If this is a “revolution” then count me out. I’m voting third party.

  • Bastiat

    Interventionism in Syria is anything but “anti-establishment”. Syria was one of the countries mentioned by the Project for a New American Century for the U.S. to invade and overthrow the government.

    Any politician who wants to be against the establishment should be opposed to intervening in Syria, and overthrowing Assad.

  • polistra24

    The problem is that serious non-interventionists are ALSO non-interventionist in terms of governance. Ron Paul thinks that a President can count on “democracy” to fix things. Fantastically stupid. The Deep State has its tentacles wrapped around everything, and it knows how to defeat weak reformers.

    Look at Morsi in Egypt. He thought he could reform the Deep State without using force. Now he’s in jail and all his followers are dead.

  • Jens Erik Bech

    No way the Americans could make a “No fly zone” in a country they don’t possess, under the nose of The Syrian Government and their ally Russia.
    Just like Norway could not make a no fly zone in Sweden.

  • Jens Erik Bech

    The plan of the US is to dismantle Syria and replace it with sectarian fragments. They especially want Sunnis north of Israel so Israel can control their borders to the north. Their ally Saudi Arabia wants the same! Shia influence through the secular state Syria destroyed and replaced with a big Sunni state.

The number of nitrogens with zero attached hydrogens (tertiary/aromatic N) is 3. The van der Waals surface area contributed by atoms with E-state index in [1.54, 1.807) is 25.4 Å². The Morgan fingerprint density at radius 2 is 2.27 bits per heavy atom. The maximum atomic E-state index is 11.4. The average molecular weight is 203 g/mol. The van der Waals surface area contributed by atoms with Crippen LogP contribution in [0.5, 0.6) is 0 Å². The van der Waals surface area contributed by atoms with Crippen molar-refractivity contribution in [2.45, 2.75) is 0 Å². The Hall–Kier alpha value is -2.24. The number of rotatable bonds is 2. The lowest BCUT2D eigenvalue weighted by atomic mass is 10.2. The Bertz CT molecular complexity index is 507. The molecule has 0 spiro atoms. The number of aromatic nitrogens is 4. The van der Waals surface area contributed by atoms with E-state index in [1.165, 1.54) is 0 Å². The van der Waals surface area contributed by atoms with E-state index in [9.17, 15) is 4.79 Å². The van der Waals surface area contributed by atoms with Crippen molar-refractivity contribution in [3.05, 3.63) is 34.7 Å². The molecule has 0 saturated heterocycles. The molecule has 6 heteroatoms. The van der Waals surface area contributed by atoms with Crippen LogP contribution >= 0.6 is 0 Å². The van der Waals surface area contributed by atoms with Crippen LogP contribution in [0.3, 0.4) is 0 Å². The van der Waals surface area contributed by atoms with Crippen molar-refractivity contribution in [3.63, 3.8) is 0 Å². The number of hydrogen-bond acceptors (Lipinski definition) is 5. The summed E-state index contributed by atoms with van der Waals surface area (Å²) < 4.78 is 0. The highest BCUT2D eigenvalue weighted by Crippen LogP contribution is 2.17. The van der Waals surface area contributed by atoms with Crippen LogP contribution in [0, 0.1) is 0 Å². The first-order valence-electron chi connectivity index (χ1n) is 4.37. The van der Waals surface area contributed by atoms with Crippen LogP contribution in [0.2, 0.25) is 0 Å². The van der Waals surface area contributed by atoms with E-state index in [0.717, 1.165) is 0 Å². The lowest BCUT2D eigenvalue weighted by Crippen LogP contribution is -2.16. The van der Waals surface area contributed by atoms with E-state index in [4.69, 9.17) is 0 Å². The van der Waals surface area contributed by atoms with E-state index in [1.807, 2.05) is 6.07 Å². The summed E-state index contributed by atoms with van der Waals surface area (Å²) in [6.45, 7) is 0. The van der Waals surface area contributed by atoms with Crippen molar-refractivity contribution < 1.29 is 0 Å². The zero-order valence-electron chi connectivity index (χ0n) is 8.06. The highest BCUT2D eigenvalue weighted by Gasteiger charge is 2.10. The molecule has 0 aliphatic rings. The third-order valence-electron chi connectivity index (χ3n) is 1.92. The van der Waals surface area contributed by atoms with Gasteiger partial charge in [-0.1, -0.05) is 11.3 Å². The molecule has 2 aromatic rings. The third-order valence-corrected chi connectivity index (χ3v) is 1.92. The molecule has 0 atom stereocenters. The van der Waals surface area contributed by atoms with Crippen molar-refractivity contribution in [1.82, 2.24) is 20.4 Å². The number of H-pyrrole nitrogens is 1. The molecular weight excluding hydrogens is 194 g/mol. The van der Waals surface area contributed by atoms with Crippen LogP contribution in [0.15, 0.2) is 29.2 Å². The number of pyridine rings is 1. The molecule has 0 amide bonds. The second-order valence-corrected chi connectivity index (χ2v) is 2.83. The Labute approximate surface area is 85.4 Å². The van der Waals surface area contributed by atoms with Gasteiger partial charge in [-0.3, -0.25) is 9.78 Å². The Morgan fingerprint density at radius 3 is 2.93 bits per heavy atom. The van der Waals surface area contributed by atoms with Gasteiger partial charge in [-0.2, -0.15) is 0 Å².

• alance

    The Clinton machine makes a Sanders’ win very unlikely. The most likely scenario is a contest between Clinton and Trump. Clinton is the one who is largely responsible for our going to war with Libya and arming al Qaeda/ISIS. She also got us involved in a coup against Ukraine. Trump appears far less dangerous than Clinton. Trump is not openly hostile to Russia’s involvement in Syria and was against the Iraq war.

  • Luchorpan

    This is why Trump needs a good VP, such as Ron Paul.

    Trump seems correct on the Ukraine and N. Korea. Presumably he’d still work with Putin in Syria.

    Condemn Trump, but he appears to be the best available option. One of you antiwar superheroes needs to swallow his principles and place himself as an adviser to Trump. How that’s done, I dunno. Think like a Neocon.

  • Ventura runs his mouth about running every four years and never does. He’s not going to this time, either. Especially since he seems to think that running would involve walking into the Libertarian Party’s national convention and being handed its nomination, which isn’t going to happen.